the first book of the series was focused primarily on the ship itself. there were was some backstory to the world, and there was some information on the characters, too. but all of that was in service to the center of the story, which was about the aliens and the mystery of their ship.

the sequel focuses on the characters themselves. there are twice as many, and nearly every character is a pov character at some point. and they all have backstories. and flashbacks. and ulterior motives that have nothing to do with unraveling the mystery of the ship.

the odd thing is that i actually *like* this kind of book more. character stuff is my bread and butter. but that's not why i started reading this book. i started reading this book for answers to the mysteries that were brought up in the first book. but honestly? this book kinda didn't give a shit about the previously established mysteries at all.

and if you think i'm just being pissy, consider this:

the original rama was 243 pages long. but in this second book, the crew doesn't even get to the ship until page 170 or so.

but ultimately, here's the real dealbreaker for me....

4. it turns out clarke wrote rendezvous with rama as a stand-alone novel.

he mentioned this in his introduction. and when i read that piece of information, my initial reaction was genuine anger and disgust. as the opening to a three-part series that slowly unravels mysteries about a spaceship(s) and the alien race that created it, rendezvous with rama was a great book. but as a stand alone novel it has all the appeal of half a hand job. half *dry* hand job. by a dumpster behind gas station.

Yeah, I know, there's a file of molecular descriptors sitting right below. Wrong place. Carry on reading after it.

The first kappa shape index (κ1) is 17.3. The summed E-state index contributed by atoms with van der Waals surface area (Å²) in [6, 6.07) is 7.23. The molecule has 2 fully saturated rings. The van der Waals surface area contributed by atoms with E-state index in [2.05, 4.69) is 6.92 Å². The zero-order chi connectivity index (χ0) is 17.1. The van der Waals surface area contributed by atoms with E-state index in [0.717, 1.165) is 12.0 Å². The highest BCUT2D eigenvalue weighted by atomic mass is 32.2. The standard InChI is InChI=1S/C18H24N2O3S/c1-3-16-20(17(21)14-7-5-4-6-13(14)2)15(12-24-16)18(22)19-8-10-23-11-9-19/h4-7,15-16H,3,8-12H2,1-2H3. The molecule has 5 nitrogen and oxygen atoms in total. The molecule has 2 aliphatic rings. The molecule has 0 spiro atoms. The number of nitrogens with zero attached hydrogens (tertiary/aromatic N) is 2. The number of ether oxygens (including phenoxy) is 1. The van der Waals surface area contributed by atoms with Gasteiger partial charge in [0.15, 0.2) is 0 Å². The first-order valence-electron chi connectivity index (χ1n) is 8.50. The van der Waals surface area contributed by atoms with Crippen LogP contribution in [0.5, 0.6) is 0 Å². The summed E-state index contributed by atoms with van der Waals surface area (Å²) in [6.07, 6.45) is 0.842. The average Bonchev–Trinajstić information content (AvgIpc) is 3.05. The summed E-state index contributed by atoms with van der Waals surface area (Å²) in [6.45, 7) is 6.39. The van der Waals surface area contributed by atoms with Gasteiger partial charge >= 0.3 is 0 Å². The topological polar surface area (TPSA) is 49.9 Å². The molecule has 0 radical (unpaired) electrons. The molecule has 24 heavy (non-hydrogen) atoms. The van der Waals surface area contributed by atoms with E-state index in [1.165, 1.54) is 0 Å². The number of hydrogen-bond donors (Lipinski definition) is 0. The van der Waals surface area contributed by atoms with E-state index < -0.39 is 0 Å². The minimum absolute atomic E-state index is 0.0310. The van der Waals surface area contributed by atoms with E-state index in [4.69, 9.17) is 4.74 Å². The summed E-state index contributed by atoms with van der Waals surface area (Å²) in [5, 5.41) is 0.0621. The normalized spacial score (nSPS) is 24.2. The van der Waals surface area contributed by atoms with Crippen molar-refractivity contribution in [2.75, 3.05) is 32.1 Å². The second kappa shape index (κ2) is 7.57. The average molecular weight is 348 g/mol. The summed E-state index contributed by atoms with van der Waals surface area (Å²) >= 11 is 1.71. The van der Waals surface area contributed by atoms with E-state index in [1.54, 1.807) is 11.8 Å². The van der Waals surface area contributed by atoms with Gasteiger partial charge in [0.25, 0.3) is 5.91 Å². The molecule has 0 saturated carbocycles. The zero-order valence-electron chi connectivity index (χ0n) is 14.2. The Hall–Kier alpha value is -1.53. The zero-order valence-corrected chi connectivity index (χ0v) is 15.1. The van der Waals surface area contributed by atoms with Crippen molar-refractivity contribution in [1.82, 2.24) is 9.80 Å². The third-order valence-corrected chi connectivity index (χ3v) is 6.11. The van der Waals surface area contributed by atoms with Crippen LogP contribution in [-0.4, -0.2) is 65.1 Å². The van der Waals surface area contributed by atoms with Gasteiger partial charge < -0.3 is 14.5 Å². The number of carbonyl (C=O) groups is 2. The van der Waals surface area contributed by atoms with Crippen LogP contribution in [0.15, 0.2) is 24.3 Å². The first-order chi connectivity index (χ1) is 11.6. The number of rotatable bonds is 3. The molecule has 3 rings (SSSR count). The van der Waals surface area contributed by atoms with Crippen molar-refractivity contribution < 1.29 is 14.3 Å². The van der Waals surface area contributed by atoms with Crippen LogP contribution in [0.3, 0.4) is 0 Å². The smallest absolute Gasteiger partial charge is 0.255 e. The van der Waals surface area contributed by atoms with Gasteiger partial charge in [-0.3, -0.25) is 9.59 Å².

now this might seem a little harsh. but it really isn't. there's an enormous difference between a story that doesn't give you all the answers (either because of subtlety in the storytelling or because the answers will be coming in future books) and a story that has no answers to give. the main difference is that the latter story is utter bullshit.

this is what i mean when i said this book disappointed me from before the first page. what i found out in the introduction to this book actually made revise my opinion of the previous book, and lose respect for clarke as an author. i’d assumed he was teasing us with a mystery. i’d assumed he had answers he was going to give us eventually.

but he didn't. and that is a betrayal of trust. it makes me go back and resent the book that i'd previously enjoyed. it actually makes me want to go back in and change my rating of the book here on goodreads. (and i may. i'm not sure...)

this is also what i was referring to when i mentioned that this book is my worst nightmare. it's proof that a sequel can be more than a disappointment. it can retroactively ruin a book you had previously enjoyed.

and yeah. that's a spooky thing to me. and it lets me know that i'm right to be careful with my own sequels.